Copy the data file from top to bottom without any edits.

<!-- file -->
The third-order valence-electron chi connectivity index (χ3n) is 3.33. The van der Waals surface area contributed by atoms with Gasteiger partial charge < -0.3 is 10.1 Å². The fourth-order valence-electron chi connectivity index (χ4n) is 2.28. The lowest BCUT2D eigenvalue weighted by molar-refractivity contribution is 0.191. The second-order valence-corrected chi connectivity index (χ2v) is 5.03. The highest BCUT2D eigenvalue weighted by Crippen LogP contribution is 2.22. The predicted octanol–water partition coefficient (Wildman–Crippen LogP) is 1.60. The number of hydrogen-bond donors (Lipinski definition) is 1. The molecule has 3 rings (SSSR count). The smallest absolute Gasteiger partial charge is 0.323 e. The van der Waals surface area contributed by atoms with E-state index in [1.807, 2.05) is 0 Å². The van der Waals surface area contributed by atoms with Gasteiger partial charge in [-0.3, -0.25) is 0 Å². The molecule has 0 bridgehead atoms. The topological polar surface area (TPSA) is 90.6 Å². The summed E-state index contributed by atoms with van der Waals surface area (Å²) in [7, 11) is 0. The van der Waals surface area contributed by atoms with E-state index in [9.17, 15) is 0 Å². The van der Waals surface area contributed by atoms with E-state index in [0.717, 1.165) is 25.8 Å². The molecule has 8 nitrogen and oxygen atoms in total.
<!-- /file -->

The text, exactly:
The third-order valence-electron chi connectivity index (χ3n) is 3.33. The van der Waals surface area contributed by atoms with Gasteiger partial charge < -0.3 is 10.1 Å². The fourth-order valence-electron chi connectivity index (χ4n) is 2.28. The lowest BCUT2D eigenvalue weighted by molar-refractivity contribution is 0.191. The second-order valence-corrected chi connectivity index (χ2v) is 5.03. The highest BCUT2D eigenvalue weighted by Crippen LogP contribution is 2.22. The predicted octanol–water partition coefficient (Wildman–Crippen LogP) is 1.60. The number of hydrogen-bond donors (Lipinski definition) is 1. The molecule has 3 rings (SSSR count). The smallest absolute Gasteiger partial charge is 0.323 e. The van der Waals surface area contributed by atoms with E-state index in [1.807, 2.05) is 0 Å². The van der Waals surface area contributed by atoms with Gasteiger partial charge in [-0.3, -0.25) is 0 Å². The molecule has 0 bridgehead atoms. The topological polar surface area (TPSA) is 90.6 Å². The summed E-state index contributed by atoms with van der Waals surface area (Å²) in [7, 11) is 0. The van der Waals surface area contributed by atoms with E-state index in [9.17, 15) is 0 Å². The van der Waals surface area contributed by atoms with E-state index in [0.717, 1.165) is 25.8 Å². The molecule has 8 nitrogen and oxygen atoms in total.